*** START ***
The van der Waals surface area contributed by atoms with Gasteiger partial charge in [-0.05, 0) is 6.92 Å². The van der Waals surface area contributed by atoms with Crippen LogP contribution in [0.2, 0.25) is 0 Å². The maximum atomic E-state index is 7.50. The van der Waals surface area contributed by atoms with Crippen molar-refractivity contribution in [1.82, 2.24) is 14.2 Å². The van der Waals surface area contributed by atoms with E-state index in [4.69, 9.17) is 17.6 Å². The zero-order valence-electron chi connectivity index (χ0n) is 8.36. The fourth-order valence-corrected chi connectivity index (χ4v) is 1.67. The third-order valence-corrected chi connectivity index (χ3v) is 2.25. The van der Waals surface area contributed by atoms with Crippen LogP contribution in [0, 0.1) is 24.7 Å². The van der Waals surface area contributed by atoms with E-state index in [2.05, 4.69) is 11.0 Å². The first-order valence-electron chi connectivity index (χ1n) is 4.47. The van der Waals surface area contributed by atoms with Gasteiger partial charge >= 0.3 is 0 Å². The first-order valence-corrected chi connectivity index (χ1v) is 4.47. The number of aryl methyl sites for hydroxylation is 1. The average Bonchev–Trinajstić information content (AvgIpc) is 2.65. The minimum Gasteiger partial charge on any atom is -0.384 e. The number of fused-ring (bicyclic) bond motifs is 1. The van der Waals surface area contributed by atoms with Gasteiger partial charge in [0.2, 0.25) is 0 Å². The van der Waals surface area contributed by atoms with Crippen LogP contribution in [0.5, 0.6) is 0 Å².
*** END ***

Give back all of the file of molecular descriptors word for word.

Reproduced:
The van der Waals surface area contributed by atoms with Gasteiger partial charge in [-0.05, 0) is 6.92 Å². The van der Waals surface area contributed by atoms with Crippen LogP contribution in [0.2, 0.25) is 0 Å². The maximum atomic E-state index is 7.50. The van der Waals surface area contributed by atoms with Crippen molar-refractivity contribution in [1.82, 2.24) is 14.2 Å². The van der Waals surface area contributed by atoms with E-state index in [4.69, 9.17) is 17.6 Å². The zero-order valence-electron chi connectivity index (χ0n) is 8.36. The fourth-order valence-corrected chi connectivity index (χ4v) is 1.67. The third-order valence-corrected chi connectivity index (χ3v) is 2.25. The van der Waals surface area contributed by atoms with Crippen LogP contribution in [0, 0.1) is 24.7 Å². The van der Waals surface area contributed by atoms with E-state index in [2.05, 4.69) is 11.0 Å². The first-order valence-electron chi connectivity index (χ1n) is 4.47. The van der Waals surface area contributed by atoms with Gasteiger partial charge >= 0.3 is 0 Å². The first-order valence-corrected chi connectivity index (χ1v) is 4.47. The number of aryl methyl sites for hydroxylation is 1. The average Bonchev–Trinajstić information content (AvgIpc) is 2.65. The minimum Gasteiger partial charge on any atom is -0.384 e. The number of fused-ring (bicyclic) bond motifs is 1. The van der Waals surface area contributed by atoms with Gasteiger partial charge in [0.2, 0.25) is 0 Å². The van der Waals surface area contributed by atoms with Crippen LogP contribution in [0.5, 0.6) is 0 Å².